Medicare Part C
Part C, also known as Medicare Advantage Plans, includes all benefits and services covered under Part A and Part B. It is run by Medicare-approved private insurance companies, and is an alternative to original Medicare. To receive Part C benefits, you must be enrolled in Part A and B. Medicare advantage plans usually include Medicare prescription drug coverage (Part D) as part of the plan.
Why do some Medicare Advantage plans have a $0 premium?
When you enroll in a Medicare Part C Advantage plan, Medicare pays a fixed monthly amount to the plan insurance carrier to provide your care. The insurance carriers will offer you a monthly premium as low as possible to attract you to their plan. Some carriers will even offer their plan at a $0 premium to you, but this can change from year to year as each carrier must renew its contract with Medicare annually.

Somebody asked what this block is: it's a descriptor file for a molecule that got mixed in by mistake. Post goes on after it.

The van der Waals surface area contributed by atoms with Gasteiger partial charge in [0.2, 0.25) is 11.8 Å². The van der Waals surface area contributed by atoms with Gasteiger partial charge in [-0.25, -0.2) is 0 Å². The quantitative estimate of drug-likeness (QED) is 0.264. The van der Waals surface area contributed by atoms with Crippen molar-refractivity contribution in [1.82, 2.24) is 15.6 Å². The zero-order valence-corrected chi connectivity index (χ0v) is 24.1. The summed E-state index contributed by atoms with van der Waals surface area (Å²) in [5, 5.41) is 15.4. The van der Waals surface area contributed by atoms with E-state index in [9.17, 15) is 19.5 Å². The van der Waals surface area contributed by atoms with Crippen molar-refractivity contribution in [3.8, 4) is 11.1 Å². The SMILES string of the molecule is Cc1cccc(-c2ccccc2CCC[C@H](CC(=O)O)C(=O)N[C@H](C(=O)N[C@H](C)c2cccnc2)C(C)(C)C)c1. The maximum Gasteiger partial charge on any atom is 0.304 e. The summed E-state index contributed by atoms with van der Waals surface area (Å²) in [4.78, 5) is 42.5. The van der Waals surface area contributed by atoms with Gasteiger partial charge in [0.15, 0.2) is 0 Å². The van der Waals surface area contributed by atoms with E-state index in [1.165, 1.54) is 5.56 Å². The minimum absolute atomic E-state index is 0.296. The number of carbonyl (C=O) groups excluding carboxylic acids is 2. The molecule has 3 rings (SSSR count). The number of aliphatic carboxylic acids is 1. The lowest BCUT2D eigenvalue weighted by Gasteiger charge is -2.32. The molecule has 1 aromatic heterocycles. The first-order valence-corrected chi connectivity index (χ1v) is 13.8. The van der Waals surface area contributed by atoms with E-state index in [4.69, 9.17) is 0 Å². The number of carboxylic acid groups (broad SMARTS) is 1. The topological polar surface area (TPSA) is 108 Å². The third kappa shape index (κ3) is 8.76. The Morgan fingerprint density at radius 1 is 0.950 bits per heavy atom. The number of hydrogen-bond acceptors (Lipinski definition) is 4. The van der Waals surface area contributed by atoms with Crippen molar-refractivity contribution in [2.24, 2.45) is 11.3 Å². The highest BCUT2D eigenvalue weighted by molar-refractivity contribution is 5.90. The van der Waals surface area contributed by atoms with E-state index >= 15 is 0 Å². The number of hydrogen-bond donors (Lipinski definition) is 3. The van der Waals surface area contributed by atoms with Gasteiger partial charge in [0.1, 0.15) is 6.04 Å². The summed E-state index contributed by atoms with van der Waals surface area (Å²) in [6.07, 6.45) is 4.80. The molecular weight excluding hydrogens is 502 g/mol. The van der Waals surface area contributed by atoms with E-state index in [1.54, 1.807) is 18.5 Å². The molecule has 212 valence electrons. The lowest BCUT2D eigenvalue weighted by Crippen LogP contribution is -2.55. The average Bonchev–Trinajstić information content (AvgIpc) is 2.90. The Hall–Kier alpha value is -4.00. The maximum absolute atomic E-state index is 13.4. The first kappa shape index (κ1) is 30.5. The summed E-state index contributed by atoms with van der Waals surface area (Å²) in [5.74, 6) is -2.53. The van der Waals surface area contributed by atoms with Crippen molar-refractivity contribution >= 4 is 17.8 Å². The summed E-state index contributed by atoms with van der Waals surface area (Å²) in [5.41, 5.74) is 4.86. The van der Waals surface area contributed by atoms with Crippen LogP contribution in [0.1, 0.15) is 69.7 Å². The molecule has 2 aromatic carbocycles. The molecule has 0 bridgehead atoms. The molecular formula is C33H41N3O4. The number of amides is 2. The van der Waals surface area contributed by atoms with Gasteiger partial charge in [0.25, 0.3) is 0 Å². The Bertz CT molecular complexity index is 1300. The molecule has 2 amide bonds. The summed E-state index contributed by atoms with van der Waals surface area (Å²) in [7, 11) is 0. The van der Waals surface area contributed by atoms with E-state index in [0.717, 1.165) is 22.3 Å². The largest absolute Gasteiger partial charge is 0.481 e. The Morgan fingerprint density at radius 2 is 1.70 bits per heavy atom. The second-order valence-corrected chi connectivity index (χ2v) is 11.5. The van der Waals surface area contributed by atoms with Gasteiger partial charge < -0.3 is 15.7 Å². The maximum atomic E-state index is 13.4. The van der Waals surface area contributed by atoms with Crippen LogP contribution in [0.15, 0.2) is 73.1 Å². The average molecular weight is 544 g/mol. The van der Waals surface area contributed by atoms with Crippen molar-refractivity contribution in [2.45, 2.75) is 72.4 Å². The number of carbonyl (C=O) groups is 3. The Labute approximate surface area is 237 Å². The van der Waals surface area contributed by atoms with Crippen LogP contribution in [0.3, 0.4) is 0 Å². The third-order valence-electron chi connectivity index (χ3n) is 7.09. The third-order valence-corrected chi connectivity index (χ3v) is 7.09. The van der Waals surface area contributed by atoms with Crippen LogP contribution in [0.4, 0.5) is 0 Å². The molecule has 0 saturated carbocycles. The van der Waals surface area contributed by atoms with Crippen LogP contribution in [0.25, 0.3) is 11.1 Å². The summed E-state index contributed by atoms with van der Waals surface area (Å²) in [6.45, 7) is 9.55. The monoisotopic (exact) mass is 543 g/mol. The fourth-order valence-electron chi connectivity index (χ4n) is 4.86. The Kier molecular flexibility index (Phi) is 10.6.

You will also still pay your monthly premium for Part B when you are enrolled in Medicare Advantage plans. You must be actively enrolled in both Part A and Part B to qualify for enrollment into a Advantage plan.
What are the Medicare Part C enrollment periods?
Medicare Part C annual election period begins on Oct 15th each year.
Unlike Medigap policies, you can only enroll into or dis-enroll from your plan during certain periods. You can enroll in a plan during your initial enrollment period when you first get Part B. You can also change during the annual election period each fall, which runs from October 15 – December 7th, with your benefits beginning January 1st.
The annual election period exists because if you are enrolled in Medicare Advantage or Part D, your plan’s benefits, formulary, pharmacy network, provider network, premium and/or co-payments and co-insurance may change on January 1 of each year. Medicare wants you to have an opportunity to change your plan if you don’t like the changes coming for next year.